In a nutshell
This review looked at whether genetic testing improved the birth rate from in vitro fertilization (IVF). It found that testing improved birth rates for women over age 35.
IVF is a common infertility treatment in which eggs are stimulated and collected, and fertilized embryos implanted back in the uterus. When IVF embryos are frozen, it is possible to use pre-implantation genetic testing for aneuploidy (PGT-A). This procedure involves taking a biopsy of the embryo, and testing whether it has the normal number of chromosomes (pieces of genetic material). Some embryos with the wrong number of chromosomes will end in miscarriages. Other embryos with unusual chromosomes will result in children with genetic conditions such as Down syndrome.
Eggs and sperm have half as many chromosomes as other cells in the body. Sperm completes this division during sperm development. However, oocytes (eggs) do not finish dividing their chromosomes until the start of fertilization. This process is more likely to have an error when a woman is over age 35. However, an error in the number of chromosomes can happen with either sperm or eggs.
Because aneuploid embryos can result in miscarriage, it is possible that PGT-A testing could reduce miscarriages. However, PGT-A can also reduce the number of embryos available to be implanted. It is not clear how PGT-A testing affects birth rates for couples using IVF.
Methods & findings
This review included 11 trials where patients using IVF were randomly assigned to one of two groups. Most of the studies compared PGT-A to no PGT-A. Some studies compared PGT-A on different days.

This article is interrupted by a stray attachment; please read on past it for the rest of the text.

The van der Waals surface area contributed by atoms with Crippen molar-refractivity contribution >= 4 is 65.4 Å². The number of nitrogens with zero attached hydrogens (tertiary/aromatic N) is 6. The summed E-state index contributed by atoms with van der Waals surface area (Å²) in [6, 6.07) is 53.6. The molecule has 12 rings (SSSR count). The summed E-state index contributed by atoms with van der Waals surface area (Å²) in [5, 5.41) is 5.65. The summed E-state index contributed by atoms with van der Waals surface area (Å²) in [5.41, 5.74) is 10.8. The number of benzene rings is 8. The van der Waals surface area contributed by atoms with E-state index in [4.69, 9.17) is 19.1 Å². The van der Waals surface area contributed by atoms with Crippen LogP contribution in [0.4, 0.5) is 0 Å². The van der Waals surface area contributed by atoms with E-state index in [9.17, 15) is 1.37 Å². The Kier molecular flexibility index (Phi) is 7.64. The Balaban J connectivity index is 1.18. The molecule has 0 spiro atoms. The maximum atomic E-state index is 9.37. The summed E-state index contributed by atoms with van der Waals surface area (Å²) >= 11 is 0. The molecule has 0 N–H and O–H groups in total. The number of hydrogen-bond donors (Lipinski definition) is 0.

Six studies with 1513 patients looked at whether PGT-A affected birth rates. There was no clear increase in births when using PGT-A. However, the researchers also looked specifically at the 629 women over age 35. For women over age 35, PGT-A significantly increased birth rates by 29%.
Looking at all ages, PGT-A significantly reduced miscarriages by 55%.
Embryos can be biopsied for PGT-A either 3 days or 5 days after fertilization. Compared to no test, day 3 PGT-A trended toward increasing live birth by 26%. However, only day 5 PGT-A significantly increased births by 37% compared to no test.
The bottom line
This analysis found that PGT-A reduced miscarriages, and for women, over age 35 PGT-A increased birth rates.
The fine print
It is possible for an embryo to be “mosaic,” or to contain both normal cells and cells with an abnormal number of chromosomes. Some mosaic embryos can form healthy babies because the abnormal cells stop growing. The studies in this review varied in how they accounted for mosaic embryos.
Ask your doctor whether PGT-A is right for you if you are using IVF and over age 35.
Published By :
Journal of assisted reproduction and genetics
May 26, 2021